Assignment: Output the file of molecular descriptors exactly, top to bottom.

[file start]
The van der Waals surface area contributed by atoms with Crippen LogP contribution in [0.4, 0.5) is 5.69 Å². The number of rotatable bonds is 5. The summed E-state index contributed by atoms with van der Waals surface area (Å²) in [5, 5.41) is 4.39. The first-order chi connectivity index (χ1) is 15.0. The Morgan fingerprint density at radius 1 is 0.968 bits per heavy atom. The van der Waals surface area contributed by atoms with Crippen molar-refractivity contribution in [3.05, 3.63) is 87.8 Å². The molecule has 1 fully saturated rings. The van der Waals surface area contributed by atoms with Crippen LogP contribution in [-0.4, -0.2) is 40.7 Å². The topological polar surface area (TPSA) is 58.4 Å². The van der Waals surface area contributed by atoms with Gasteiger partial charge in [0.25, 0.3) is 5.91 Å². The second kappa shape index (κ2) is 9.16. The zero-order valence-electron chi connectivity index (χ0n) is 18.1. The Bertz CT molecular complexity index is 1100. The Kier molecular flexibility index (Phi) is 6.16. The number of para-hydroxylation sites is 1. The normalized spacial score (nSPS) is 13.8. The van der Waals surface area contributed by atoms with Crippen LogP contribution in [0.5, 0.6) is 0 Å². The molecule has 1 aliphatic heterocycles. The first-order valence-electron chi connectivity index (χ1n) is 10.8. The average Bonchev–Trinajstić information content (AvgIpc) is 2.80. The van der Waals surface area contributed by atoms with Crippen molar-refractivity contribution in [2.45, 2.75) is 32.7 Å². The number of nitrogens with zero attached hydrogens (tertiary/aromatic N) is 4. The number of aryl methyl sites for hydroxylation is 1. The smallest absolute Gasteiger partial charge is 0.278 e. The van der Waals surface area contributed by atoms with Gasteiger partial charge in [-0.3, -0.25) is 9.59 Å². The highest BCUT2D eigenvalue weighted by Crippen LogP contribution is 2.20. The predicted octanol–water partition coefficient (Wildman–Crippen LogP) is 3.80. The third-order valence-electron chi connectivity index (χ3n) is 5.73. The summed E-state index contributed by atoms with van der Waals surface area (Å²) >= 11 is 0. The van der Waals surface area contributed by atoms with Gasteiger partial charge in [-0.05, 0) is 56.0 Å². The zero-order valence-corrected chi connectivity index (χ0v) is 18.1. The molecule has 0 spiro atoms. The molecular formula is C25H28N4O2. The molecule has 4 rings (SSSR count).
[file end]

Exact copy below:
The van der Waals surface area contributed by atoms with Crippen LogP contribution in [0.4, 0.5) is 5.69 Å². The number of rotatable bonds is 5. The summed E-state index contributed by atoms with van der Waals surface area (Å²) in [5, 5.41) is 4.39. The first-order chi connectivity index (χ1) is 15.0. The Morgan fingerprint density at radius 1 is 0.968 bits per heavy atom. The van der Waals surface area contributed by atoms with Crippen molar-refractivity contribution in [3.05, 3.63) is 87.8 Å². The molecule has 1 fully saturated rings. The van der Waals surface area contributed by atoms with Crippen LogP contribution in [-0.4, -0.2) is 40.7 Å². The topological polar surface area (TPSA) is 58.4 Å². The van der Waals surface area contributed by atoms with Gasteiger partial charge in [0.25, 0.3) is 5.91 Å². The second kappa shape index (κ2) is 9.16. The zero-order valence-electron chi connectivity index (χ0n) is 18.1. The Bertz CT molecular complexity index is 1100. The Kier molecular flexibility index (Phi) is 6.16. The number of para-hydroxylation sites is 1. The normalized spacial score (nSPS) is 13.8. The van der Waals surface area contributed by atoms with Crippen LogP contribution in [0.5, 0.6) is 0 Å². The molecule has 1 aliphatic heterocycles. The first-order valence-electron chi connectivity index (χ1n) is 10.8. The average Bonchev–Trinajstić information content (AvgIpc) is 2.80. The van der Waals surface area contributed by atoms with Crippen molar-refractivity contribution in [2.45, 2.75) is 32.7 Å². The number of nitrogens with zero attached hydrogens (tertiary/aromatic N) is 4. The number of aryl methyl sites for hydroxylation is 1. The smallest absolute Gasteiger partial charge is 0.278 e. The van der Waals surface area contributed by atoms with Gasteiger partial charge in [-0.3, -0.25) is 9.59 Å². The highest BCUT2D eigenvalue weighted by Crippen LogP contribution is 2.20. The predicted octanol–water partition coefficient (Wildman–Crippen LogP) is 3.80. The third-order valence-electron chi connectivity index (χ3n) is 5.73. The summed E-state index contributed by atoms with van der Waals surface area (Å²) >= 11 is 0. The van der Waals surface area contributed by atoms with Gasteiger partial charge in [-0.05, 0) is 56.0 Å². The zero-order valence-corrected chi connectivity index (χ0v) is 18.1. The molecule has 0 spiro atoms. The molecular formula is C25H28N4O2. The molecule has 4 rings (SSSR count).